NewYork-Presbyterian’s Comprehensive Health Program and Project STAY, an initiative of the Harlem Heath Promotion Center (HHPC) at Columbia University’s Mailman School of Public Health has received two grants totaling more than $3.75 million from the New York State Department of Health AIDS Institute for their continued efforts to prevent HIV/AIDS in at-risk youth. The funds will be disbursed over five years, starting July 1, for comprehensive health programs targeting at-risk populations in New York City.
Project STAY provides confidential health services to people between the ages of 13 and 24 who are affected by HIV/AIDS and has two components: the Specialized Care Center, which serves HIV-positive youth, and the Youth Access Program, which conducts community outreach and screening and provides information about medical and mental health services for young people engaged in risk-taking behaviors.
“We’re extremely grateful to receive these funds,” said Dr. Alwyn T. Cohall, director of the HHPC and Project STAY, and professor of Sociomedical Sciences at the Mailman School of Public Health and professor of Pediatrics at Columbia University Medical Center. “Our main challenge is to identify individuals in need of care and to treat them as soon as possible. Another big goal of ours is preventive care. Nothing will help stop the AIDS epidemic more than preventing the disease in the first place.”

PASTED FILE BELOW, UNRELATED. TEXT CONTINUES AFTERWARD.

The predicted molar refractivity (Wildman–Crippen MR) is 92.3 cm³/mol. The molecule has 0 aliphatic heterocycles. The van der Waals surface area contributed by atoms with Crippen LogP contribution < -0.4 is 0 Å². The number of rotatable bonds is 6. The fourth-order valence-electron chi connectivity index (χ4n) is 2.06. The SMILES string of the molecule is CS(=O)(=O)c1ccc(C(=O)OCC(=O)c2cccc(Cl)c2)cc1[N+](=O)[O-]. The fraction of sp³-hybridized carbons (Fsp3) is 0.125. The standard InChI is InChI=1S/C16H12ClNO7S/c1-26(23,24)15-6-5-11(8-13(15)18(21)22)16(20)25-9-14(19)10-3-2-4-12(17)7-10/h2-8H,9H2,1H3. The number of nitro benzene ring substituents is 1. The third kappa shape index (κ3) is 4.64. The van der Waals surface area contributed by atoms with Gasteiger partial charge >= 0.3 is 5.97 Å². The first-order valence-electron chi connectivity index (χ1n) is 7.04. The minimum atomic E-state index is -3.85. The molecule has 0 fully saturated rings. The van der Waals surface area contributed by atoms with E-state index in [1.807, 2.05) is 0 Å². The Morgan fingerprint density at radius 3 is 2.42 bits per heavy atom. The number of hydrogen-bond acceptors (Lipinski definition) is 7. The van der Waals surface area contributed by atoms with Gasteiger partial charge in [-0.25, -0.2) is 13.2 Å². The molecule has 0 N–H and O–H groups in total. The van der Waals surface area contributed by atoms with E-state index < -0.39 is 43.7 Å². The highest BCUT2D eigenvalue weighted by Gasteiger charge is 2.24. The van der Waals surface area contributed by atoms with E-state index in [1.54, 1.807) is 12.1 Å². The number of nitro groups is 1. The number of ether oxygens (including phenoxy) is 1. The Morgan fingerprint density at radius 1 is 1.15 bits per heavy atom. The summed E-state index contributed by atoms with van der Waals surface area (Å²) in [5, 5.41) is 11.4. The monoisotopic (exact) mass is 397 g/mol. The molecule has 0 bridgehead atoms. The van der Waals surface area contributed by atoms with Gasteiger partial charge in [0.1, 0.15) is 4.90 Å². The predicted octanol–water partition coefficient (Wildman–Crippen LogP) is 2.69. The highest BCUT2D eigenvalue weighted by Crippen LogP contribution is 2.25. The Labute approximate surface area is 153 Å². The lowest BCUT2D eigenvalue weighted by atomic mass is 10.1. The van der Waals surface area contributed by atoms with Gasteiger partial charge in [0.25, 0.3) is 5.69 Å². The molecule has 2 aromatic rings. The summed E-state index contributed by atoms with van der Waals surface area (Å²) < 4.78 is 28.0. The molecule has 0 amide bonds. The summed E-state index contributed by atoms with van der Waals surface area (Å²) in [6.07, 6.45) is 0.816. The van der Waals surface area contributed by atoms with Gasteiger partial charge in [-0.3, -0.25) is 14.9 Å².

To do that, the programs offer education and screenings for HIV/AIDS and sexually transmitted diseases and linkages to care at local schools and colleges, workforce development agencies and programs serving LGBTQ youth. Dr. Cohall and his team also use peer-to-peer outreach to help identify where high-risk behaviors are taking place and to refer others for testing, sexual health and primary care services.
“We try to use as many modalities as possible, including social media,” said Dr. Cohall. “These methods have proven very effective in targeting at-risk youth and pointing others to care. For at-risk youth, the window of opportunity to make an impact is very small and is due to many different factors – lack of awareness, access to services or money, as well as the stigma associated with HIV/AIDS – so we have to get creative with our outreach.”
These awards have helped underwrite a new collaboration with Harlem United, a federally qualified health center and a member of NewYork-Presbyterian’s Delivery System Reform Incentive Payment (DSRIP) partnership. Harlem United has a mobile medical van that serves as a “health clinic on wheels.” Project STAY staff will coordinate services with Harlem United to provide screening, acute treatment and blood testing. The van will reach young people who are most at risk for HIV/AIDS, including transgender youth and men who have sex with men in the Bronx, Brooklyn and Manhattan.
“Project STAY has been and continues to be an institution-wide initiative,” said Dr. Cohall. “We are able to use the combined resources at NewYork-Presbyterian and Columbia University Medical Center – nurses, social workers and psychiatrists, as well as interdisciplinary students from various fields including public health, nursing, social work and pre-med – to offer the most top-notch and responsive care possible. This is an incredibly useful resource for the institution and the entire New York City community. It’s a working example of how collaboration with community-based DSRIP partners such as Harlem United, among others, can be utilized to help reduce the community burden of disease. It shows that by working as a team, we can do some pretty amazing things.”